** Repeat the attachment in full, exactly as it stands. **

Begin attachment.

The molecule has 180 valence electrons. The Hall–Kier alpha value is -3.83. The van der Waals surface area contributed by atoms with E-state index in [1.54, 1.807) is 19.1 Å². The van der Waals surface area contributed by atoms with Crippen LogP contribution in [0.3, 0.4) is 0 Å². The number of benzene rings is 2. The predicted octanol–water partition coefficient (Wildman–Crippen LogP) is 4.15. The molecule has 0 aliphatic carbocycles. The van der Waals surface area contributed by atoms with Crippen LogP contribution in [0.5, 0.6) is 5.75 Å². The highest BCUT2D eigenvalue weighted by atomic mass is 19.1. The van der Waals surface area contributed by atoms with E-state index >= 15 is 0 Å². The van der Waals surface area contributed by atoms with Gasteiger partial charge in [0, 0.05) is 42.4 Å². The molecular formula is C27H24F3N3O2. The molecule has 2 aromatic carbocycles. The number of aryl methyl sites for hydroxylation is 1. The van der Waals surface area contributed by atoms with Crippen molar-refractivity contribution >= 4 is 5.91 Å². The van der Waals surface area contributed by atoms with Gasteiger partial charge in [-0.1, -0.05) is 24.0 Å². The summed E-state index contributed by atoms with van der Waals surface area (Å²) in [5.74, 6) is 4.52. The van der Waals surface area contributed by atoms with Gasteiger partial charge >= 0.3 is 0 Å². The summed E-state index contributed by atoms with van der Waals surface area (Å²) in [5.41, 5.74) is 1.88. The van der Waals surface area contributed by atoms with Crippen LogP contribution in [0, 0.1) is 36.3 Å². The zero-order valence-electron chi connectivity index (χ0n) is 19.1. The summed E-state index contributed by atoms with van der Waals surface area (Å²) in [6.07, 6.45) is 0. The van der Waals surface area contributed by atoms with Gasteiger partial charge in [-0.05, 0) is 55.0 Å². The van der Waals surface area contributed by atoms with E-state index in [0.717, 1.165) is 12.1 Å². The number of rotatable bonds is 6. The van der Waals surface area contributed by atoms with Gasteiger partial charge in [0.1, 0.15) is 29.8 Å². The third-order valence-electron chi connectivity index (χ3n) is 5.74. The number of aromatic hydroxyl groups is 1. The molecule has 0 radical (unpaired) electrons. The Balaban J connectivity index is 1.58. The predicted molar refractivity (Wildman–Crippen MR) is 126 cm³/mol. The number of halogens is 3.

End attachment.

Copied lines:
The molecule has 180 valence electrons. The Hall–Kier alpha value is -3.83. The van der Waals surface area contributed by atoms with E-state index in [1.54, 1.807) is 19.1 Å². The van der Waals surface area contributed by atoms with Crippen LogP contribution in [0.3, 0.4) is 0 Å². The number of benzene rings is 2. The predicted octanol–water partition coefficient (Wildman–Crippen LogP) is 4.15. The molecule has 0 aliphatic carbocycles. The van der Waals surface area contributed by atoms with Crippen LogP contribution in [0.5, 0.6) is 5.75 Å². The highest BCUT2D eigenvalue weighted by atomic mass is 19.1. The van der Waals surface area contributed by atoms with E-state index >= 15 is 0 Å². The van der Waals surface area contributed by atoms with Gasteiger partial charge in [0, 0.05) is 42.4 Å². The molecular formula is C27H24F3N3O2. The molecule has 2 aromatic carbocycles. The number of aryl methyl sites for hydroxylation is 1. The van der Waals surface area contributed by atoms with Crippen molar-refractivity contribution >= 4 is 5.91 Å². The van der Waals surface area contributed by atoms with Gasteiger partial charge in [-0.1, -0.05) is 24.0 Å². The summed E-state index contributed by atoms with van der Waals surface area (Å²) in [5.74, 6) is 4.52. The van der Waals surface area contributed by atoms with Gasteiger partial charge >= 0.3 is 0 Å². The summed E-state index contributed by atoms with van der Waals surface area (Å²) in [5.41, 5.74) is 1.88. The van der Waals surface area contributed by atoms with Crippen LogP contribution in [0, 0.1) is 36.3 Å². The zero-order valence-electron chi connectivity index (χ0n) is 19.1. The summed E-state index contributed by atoms with van der Waals surface area (Å²) in [6.07, 6.45) is 0. The van der Waals surface area contributed by atoms with Gasteiger partial charge in [-0.05, 0) is 55.0 Å². The van der Waals surface area contributed by atoms with E-state index in [0.717, 1.165) is 12.1 Å². The number of rotatable bonds is 6. The van der Waals surface area contributed by atoms with Gasteiger partial charge in [0.1, 0.15) is 29.8 Å². The third-order valence-electron chi connectivity index (χ3n) is 5.74. The number of aromatic hydroxyl groups is 1. The molecule has 0 radical (unpaired) electrons. The Balaban J connectivity index is 1.58. The predicted molar refractivity (Wildman–Crippen MR) is 126 cm³/mol. The number of halogens is 3.